But here’s the thing that makes Supreme Dicks so special: They sound honest. In all this weirdness, there’s not a shred of pretension to it. This feels like the only sound these guys could possibly make, like they’d be making it whether we heard it or not. They’re not trying to shock us or craft some cult of personality; this is just the music they make. It’s probably not shocking to them at all. The feeling that they are discovering these sounds, these misshapen songs, and building them to match some true feeling in their guts is what will eventually win you over. Make no mistake, the other stuff on Breathing and Not Breathing (in particular This is Not a Dick) is plenty rewarding and worth digging into. But The Unexamined Life and The Emotional Plague combine to make some shadowy, two-minded magnum opus of indie rock. If being underground is about not being exposed (as De La Soul put it so well) then Supreme Dicks were as underground as they could be. They didn’t rise to the surface to greet us, they summoned us to dig to them. And, in the end, we thanked them for the dirt under our nails.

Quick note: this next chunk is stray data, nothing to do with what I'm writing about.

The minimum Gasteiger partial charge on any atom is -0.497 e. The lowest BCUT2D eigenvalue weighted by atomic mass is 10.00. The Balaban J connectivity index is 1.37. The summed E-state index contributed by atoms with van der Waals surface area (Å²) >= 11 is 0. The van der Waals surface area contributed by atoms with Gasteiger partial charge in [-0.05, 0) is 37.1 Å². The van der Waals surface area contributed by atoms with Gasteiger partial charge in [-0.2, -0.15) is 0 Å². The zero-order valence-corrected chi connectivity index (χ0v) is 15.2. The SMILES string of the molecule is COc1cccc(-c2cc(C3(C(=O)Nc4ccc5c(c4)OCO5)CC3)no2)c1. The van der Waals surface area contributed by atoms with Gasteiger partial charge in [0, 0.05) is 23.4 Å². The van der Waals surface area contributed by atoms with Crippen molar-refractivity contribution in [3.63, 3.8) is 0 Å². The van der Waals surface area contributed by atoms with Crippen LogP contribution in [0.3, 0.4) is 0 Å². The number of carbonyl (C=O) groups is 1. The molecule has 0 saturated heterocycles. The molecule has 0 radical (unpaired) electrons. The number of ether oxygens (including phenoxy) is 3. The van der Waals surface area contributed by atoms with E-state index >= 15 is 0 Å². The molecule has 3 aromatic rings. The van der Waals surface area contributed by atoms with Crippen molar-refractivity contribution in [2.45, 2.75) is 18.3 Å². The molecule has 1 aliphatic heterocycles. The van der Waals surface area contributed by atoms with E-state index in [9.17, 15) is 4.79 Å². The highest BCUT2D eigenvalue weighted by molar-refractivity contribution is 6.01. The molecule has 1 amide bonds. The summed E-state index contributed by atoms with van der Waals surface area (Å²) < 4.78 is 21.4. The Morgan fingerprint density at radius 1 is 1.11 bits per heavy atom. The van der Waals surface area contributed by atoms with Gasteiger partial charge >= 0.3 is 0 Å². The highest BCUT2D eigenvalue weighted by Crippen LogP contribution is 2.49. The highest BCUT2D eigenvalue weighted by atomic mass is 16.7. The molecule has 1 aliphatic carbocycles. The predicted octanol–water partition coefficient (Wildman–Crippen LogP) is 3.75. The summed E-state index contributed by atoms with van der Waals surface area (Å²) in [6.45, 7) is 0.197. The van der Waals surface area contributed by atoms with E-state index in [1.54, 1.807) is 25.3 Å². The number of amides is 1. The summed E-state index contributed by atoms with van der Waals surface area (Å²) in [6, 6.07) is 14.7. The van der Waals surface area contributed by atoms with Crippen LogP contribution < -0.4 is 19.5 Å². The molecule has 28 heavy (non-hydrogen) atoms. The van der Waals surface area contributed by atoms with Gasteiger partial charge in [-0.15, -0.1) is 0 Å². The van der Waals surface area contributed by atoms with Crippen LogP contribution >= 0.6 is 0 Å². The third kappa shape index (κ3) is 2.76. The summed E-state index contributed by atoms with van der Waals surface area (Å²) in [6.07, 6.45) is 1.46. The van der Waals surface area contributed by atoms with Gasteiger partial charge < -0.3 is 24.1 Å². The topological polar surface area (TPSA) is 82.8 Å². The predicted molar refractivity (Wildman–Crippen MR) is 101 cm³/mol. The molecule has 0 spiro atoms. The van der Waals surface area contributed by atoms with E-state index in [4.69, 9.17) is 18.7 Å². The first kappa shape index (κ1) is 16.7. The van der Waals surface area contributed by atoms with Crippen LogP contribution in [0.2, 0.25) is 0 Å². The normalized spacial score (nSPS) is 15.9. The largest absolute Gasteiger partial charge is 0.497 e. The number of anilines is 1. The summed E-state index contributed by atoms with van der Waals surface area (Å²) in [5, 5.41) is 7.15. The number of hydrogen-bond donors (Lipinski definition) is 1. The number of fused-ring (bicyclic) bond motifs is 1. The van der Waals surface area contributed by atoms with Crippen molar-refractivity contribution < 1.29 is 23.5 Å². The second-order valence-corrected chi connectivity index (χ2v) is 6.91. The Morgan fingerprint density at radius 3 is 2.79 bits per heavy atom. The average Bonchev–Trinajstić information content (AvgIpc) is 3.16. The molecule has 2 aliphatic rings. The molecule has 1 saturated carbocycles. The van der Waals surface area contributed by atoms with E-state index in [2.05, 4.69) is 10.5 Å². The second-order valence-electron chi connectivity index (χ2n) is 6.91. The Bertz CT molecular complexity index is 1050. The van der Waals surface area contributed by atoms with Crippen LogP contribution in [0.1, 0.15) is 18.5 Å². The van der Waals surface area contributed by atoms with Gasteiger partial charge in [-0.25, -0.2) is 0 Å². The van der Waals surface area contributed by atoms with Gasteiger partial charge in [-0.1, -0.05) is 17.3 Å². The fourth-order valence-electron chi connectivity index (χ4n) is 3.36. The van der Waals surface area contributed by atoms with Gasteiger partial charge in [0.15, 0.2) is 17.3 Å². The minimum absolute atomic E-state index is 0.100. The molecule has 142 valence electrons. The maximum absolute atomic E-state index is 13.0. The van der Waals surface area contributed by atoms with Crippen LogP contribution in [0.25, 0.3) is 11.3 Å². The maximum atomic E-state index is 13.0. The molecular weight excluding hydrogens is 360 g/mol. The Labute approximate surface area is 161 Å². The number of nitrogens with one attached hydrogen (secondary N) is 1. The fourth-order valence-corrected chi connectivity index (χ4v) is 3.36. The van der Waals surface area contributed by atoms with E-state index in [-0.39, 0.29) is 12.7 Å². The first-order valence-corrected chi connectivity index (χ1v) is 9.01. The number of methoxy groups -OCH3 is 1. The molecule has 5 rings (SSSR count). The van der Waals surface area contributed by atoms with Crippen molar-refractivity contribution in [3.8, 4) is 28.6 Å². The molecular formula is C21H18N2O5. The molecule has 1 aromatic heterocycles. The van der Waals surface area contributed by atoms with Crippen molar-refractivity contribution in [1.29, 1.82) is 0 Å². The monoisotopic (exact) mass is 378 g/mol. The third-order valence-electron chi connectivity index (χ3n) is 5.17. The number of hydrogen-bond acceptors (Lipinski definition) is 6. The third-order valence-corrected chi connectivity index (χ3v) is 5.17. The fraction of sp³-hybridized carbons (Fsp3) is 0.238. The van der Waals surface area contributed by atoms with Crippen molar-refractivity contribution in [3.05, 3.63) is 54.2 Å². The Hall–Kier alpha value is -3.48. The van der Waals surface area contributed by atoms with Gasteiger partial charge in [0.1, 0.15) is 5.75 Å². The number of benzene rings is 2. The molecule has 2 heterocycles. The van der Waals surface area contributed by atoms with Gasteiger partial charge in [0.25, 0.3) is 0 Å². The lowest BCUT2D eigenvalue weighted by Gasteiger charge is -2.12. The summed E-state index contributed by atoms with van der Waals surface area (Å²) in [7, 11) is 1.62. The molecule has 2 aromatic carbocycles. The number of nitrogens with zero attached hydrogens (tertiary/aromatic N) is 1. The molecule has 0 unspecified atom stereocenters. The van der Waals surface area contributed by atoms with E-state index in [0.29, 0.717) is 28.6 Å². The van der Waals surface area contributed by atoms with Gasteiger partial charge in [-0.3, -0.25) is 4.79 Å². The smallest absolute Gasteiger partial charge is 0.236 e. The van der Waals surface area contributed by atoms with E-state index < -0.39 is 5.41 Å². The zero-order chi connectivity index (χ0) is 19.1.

Breathing and Not Breathing, the four-disc set, is out October 18 on Jagjaguwar. The label will also be releasing The Unexamined Life and The Emotional Plague on vinyl for the first time. My recommendation: Get it all.